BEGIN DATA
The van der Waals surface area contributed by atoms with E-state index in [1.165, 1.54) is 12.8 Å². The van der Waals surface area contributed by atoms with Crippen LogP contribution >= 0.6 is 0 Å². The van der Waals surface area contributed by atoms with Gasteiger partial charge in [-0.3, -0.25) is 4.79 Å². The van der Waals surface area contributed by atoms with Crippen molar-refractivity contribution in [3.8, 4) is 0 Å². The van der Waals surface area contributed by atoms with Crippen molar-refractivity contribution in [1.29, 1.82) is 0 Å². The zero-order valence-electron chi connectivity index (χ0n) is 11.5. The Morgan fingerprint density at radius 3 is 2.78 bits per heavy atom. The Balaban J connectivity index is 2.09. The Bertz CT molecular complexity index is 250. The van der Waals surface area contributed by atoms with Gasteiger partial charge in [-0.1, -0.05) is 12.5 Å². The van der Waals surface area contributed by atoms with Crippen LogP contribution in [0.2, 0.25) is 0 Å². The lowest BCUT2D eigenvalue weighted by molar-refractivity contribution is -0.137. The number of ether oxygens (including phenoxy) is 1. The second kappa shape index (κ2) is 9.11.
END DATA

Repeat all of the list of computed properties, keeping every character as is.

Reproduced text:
The van der Waals surface area contributed by atoms with E-state index in [1.165, 1.54) is 12.8 Å². The van der Waals surface area contributed by atoms with Crippen LogP contribution >= 0.6 is 0 Å². The van der Waals surface area contributed by atoms with Gasteiger partial charge in [-0.3, -0.25) is 4.79 Å². The van der Waals surface area contributed by atoms with Crippen molar-refractivity contribution in [3.8, 4) is 0 Å². The van der Waals surface area contributed by atoms with Crippen molar-refractivity contribution in [1.29, 1.82) is 0 Å². The zero-order valence-electron chi connectivity index (χ0n) is 11.5. The Morgan fingerprint density at radius 3 is 2.78 bits per heavy atom. The Balaban J connectivity index is 2.09. The Bertz CT molecular complexity index is 250. The van der Waals surface area contributed by atoms with Gasteiger partial charge in [-0.1, -0.05) is 12.5 Å². The van der Waals surface area contributed by atoms with Crippen LogP contribution in [0.2, 0.25) is 0 Å². The lowest BCUT2D eigenvalue weighted by molar-refractivity contribution is -0.137. The number of ether oxygens (including phenoxy) is 1. The second kappa shape index (κ2) is 9.11.